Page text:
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After 16 years, 'Lost City' is done


LOS ANGELES-- --Andy Garcia can finally sit down, relax and light a cigar. As he takes a puff, the smoke rising above him in his Los Angeles hotel suite, he begins to describe what it took to direct his newest film, The Lost City.

He brought the stogie back from the Dominican Republic, where much of the film's production took place. He acted, co-produced and oversaw the movie's soundtrack, too.

The film chronicles the events leading up to the Cuban revolution, as seen through the eyes of a nightclub owner in Havana played by Garcia.

Garcia's family left Cuba for Miami when he was 5. Garcia went on to have a successful film career, most notably his work in The Godfather: Part III and Ocean's Eleven.

The idea of making The Lost City began 16 years ago, and Garcia - who says he has always believed that someday Cuba will be freed from Fidel Castro's control - never gave up on the story.

Recently, Garcia spoke about bringing his most personal project to the screen.

What do you think it took for you to get to this point of your life?

For me to be here, my parents had to sacrifice. They had the courage to get on a plane and go to a country where they didn't speak the language. They had to start anew, giving up their professions. Their professions in a sense were taken away because once everything was nationalized in Cuba ... whatever businesses you had were confiscated. Newspapers were confiscated. Businesses were confiscated. The monetary standards were changed. Your money was confiscated.

As Fico [Garcia's character] says in the movie, "There was nothing left for me in Cuba, so I took Cuba with me." My parents made the sacrifice to bring me here so I could live in a place where I can be free to think for myself and to articulate my ideas without any repercussions.

Do you still have relatives in Cuba?

No. We had a very small family and we all left.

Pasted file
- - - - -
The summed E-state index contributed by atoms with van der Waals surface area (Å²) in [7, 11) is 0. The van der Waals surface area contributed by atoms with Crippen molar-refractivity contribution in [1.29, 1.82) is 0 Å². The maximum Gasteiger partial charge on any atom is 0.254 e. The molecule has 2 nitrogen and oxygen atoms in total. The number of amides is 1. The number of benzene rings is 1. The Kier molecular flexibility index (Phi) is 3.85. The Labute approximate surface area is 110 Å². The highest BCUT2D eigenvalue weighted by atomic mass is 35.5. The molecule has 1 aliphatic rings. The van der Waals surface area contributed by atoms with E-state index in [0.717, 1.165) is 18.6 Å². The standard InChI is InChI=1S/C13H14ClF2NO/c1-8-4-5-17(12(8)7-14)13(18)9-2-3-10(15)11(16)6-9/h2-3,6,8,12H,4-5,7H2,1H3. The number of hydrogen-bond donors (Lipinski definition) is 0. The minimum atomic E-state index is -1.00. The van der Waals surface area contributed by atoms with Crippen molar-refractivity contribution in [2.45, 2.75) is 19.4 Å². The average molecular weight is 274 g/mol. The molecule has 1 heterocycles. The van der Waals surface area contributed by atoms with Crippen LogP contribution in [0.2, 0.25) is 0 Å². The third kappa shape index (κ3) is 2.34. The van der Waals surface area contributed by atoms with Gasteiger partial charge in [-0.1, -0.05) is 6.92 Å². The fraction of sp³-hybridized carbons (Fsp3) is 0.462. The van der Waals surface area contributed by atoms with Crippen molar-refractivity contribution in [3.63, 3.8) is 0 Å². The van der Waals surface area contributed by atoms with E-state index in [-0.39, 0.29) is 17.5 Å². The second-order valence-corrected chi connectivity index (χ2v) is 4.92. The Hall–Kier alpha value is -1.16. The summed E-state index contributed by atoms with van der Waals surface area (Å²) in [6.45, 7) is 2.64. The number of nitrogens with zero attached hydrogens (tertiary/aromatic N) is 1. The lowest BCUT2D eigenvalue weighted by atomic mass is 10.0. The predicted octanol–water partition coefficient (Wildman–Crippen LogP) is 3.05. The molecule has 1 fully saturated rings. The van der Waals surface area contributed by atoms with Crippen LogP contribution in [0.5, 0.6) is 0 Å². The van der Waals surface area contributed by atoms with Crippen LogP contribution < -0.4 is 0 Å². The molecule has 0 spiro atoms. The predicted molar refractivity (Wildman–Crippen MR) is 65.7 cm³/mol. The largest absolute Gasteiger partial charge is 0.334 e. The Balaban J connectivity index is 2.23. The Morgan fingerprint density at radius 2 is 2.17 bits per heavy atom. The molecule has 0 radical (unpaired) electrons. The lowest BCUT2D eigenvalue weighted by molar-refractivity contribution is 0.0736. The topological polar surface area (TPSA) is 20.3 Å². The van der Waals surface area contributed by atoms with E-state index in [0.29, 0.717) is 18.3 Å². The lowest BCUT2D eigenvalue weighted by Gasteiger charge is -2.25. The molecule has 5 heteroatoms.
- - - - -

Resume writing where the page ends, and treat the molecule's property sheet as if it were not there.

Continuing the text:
What did your parents do in Cuba?

My father was a lawyer and a farmer. His father died at 54. We had a farm outside of Havana and my mother was a high school ... teacher. My father loved the farm.

What sentiments did your parents share with you about leaving Cuba?

When we came here, there was never any sadness in our household. We were blessed that we were here. We were able to be in America and have an opportunity to pursue our dreams and live free. We knew what was going down in Cuba and still is: the lack of human rights and freedoms [which are] essential to human beings.

We grew up living in a one-room apartment for all six of us. We slept on the living-room couch. It was a great upbringing. Growing up in Miami Beach in a predominantly Jewish-American community was fantastic for me. I had a profound nostalgia for Cuba, but I also have a great appreciation for America. I never saw my father or mother down. They were nostalgic and passionate about Cuba. Their journey was always positive and full of life. They worked very hard for us.

How much does the family in the film resemble your own?

My brothers and I were all very young [when they came to the United States], but the film reflects all our stories, more my father's journey. It's an amalgamation of everybody's story, in a way. And we wanted to cater to historical things and shed some light on the Cuban revolution, which a lot of people think was a peasant revolution. It was not. It was an intellectual revolution to restore the constitution and democracy. That's what Fidel Castro promised. ... Within a year's time, it became a Marxist communist state.

What do you think will happen after he dies?

You would hope that there would be a movement to get back to the principles of what the revolution promised, which is democracy. That's what I'm hoping for. I'm surprised it's lasted this long. I don't underestimate the desire for people to hold on to a specific type of power.

Do you think that in your lifetime you'll return to Cuba?

Yes. Just being in a free Cuba will be enough for me.

What are the chances that this film will be seen in Cuba?

Ahh. [Pause]. I don't know. In Cuba, usually all movies are seen. They get bootlegs. Eventually The Lost City will be seen, and people are waiting for it because I get that feedback. It might already be there. There could be a screener in Cuba as we speak. I don't know if he [Castro] will see it or not. If he does he'll probably say everything in the movie is false.

What message do you have for Castro?

Let the people of Cuba be free. Set them free.

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